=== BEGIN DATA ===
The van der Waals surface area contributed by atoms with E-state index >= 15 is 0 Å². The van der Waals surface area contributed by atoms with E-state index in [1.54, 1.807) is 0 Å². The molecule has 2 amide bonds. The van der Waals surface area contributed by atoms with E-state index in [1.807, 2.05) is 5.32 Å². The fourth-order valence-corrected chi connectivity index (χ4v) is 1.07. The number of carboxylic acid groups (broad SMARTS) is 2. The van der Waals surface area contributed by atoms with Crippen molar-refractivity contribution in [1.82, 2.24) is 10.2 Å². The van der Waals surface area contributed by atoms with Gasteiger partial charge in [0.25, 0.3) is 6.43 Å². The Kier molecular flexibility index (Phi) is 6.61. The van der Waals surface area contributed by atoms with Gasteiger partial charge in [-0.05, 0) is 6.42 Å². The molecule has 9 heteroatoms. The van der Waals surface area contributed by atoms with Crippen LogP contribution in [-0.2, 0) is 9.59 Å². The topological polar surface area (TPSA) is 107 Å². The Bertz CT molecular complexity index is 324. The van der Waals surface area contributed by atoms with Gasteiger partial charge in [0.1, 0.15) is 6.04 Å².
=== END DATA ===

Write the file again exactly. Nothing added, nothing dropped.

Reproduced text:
The van der Waals surface area contributed by atoms with E-state index >= 15 is 0 Å². The van der Waals surface area contributed by atoms with E-state index in [1.54, 1.807) is 0 Å². The molecule has 2 amide bonds. The van der Waals surface area contributed by atoms with E-state index in [1.807, 2.05) is 5.32 Å². The fourth-order valence-corrected chi connectivity index (χ4v) is 1.07. The number of carboxylic acid groups (broad SMARTS) is 2. The van der Waals surface area contributed by atoms with Crippen molar-refractivity contribution in [1.82, 2.24) is 10.2 Å². The van der Waals surface area contributed by atoms with Gasteiger partial charge in [0.25, 0.3) is 6.43 Å². The Kier molecular flexibility index (Phi) is 6.61. The van der Waals surface area contributed by atoms with Gasteiger partial charge in [-0.05, 0) is 6.42 Å². The molecule has 9 heteroatoms. The van der Waals surface area contributed by atoms with Crippen LogP contribution in [-0.2, 0) is 9.59 Å². The topological polar surface area (TPSA) is 107 Å². The Bertz CT molecular complexity index is 324. The van der Waals surface area contributed by atoms with Gasteiger partial charge in [0.1, 0.15) is 6.04 Å².